President Behre to retire next year

Behre hopes to set replacement up for success in post-pandemic world

Published by , Date: February 16, 2022

Slippery Rock University President William Behre announced he will retire next year after serving the university since 2018.

His retirement, set for June 30, 2023, will conclude his fifth year as SRU’s 17th president.

“It has truly been an honor to serve as the president of this institution,” said Behre in his Tuesday email to the campus community. “From the moment my wife, Leah, and I stepped on campus the community greeted us warmly and welcomed us in as one of their own. That feeling of family and belonging is something we will carry with us well beyond our days at The Rock.”

Behre said he believes the university has made great progress fulfilling the “ambitious agenda” he laid out back in 2018, despite the unprecedented time SRU found itself with the COVID-19 pandemic. The fallout of the pandemic lead to an extended spring break in 2020 and a majority of learning taking place remotely through fall 2020 and spring 2021.

To make sure students who were away on spring break were prepared to move to remote instruction, Behre started an initiative called “Connectivity” that loaned 30 laptop computers to students and provided a dozen more with technical and financial assistance for internet.

“The pandemic has been the greatest single disruption to higher education, and life in general, in my lifetime,” Behre said. “I imagine that the Great Depression or World War II would be the closest relatively recent comparators to the level of disruption that we experienced.

“And, just as our campus community came together during those crises, we came together during this one. Our faculty and staff worked to make sure that our students got what they needed to advance their education, albeit in a manner that we never anticipated.”

Behre also established efforts to donate personal protective equipment from university laboratories and classrooms to local first responders.

“That was a great example of SRU helping to address an important community challenge,” Behre said. “We were fortunate to have these supplies and to be able put them to good use by delivering them to local health care providers.”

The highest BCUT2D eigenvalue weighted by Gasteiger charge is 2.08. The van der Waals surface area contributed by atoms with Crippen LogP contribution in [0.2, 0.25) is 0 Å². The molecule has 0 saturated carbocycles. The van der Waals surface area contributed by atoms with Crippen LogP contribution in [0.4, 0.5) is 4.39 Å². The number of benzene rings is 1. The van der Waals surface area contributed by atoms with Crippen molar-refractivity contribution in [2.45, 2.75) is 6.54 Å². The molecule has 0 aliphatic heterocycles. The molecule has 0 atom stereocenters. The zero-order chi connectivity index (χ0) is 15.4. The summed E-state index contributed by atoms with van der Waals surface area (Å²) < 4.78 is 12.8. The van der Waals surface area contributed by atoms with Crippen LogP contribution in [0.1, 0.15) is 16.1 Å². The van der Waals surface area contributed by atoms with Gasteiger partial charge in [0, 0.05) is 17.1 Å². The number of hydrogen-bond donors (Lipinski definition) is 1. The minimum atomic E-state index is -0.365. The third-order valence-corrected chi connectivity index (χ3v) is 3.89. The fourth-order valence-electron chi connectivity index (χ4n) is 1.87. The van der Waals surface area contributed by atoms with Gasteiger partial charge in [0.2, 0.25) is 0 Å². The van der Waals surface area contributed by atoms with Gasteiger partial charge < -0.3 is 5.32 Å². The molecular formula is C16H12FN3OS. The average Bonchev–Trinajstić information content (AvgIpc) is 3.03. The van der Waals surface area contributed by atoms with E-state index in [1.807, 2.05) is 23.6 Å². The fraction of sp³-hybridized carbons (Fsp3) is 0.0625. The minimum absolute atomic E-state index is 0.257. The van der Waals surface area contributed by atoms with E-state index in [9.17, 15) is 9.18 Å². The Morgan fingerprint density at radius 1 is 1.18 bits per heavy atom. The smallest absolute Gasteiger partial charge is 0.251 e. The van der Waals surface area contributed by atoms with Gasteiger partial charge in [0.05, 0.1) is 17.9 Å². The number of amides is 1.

With the intent that SRU must plan for a post-pandemic world, Behre said he wanted to give the council of trustees and Pennsylvania State System of Higher Education (PASSHE) plenty of time to select a new president and allow for a “smooth transition.”

For the next 16 months, Behre plans to stay focused on setting the next president up for success and has set three goals for the rest of his time on campus, including:

  • Stabilizing the near-term budgetary outlook for the university with a focus on emerging from the pandemic on strong financial footing.
  • Continuing to build the physical and organizational infrastructure to meet the commitments that the university has made, including continuing to invest in the work of its recently hired chief diversity officer.
  • Completing the strategic plan.

“Continuing to focus on these three key areas will help us to recapture our pre-pandemic momentum, which will serve the university, and its next president, very well,” Behre said

After retirement, Behre and his wife will move to Kennebunk, Maine in order to be closer to family.

SRU will begin searching for its 18th president in the next few weeks, according to the email.

The university’s last presidential search that selected Behre was overshadowed by controversy when the council of trustees failed to send candidates to the PASSHE Board of Governors during its first selection round.

Two years after that vote and the subsequent hiring of Behre, Amir Mohammadi, then vice president of finance for SRU, sued the university, PASSHE and SRU trustee Robert Taylor for discrimination. Mohammadi, who now serves as SRU’s vice president for administration, global engagement and economic development, claimed he was discriminated against because he is Iranian and Muslim, according to the lawsuit filed in federal court.

Mohammadi’s lawsuit was settled through mediation in June 2019.

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Joe is a senior communication major with concentrations in converged journalism and digital media production. This is his second year with The Rocket and first as the news editor. With a penchant for asking tough questions, his byline can be found on more than 100 articles for The Rocket including many breaking news and investigative pieces. During the hours he’s not wearing the hat of student journalist, he spends his time as a husband, father and dog owner in Slippery Rock.


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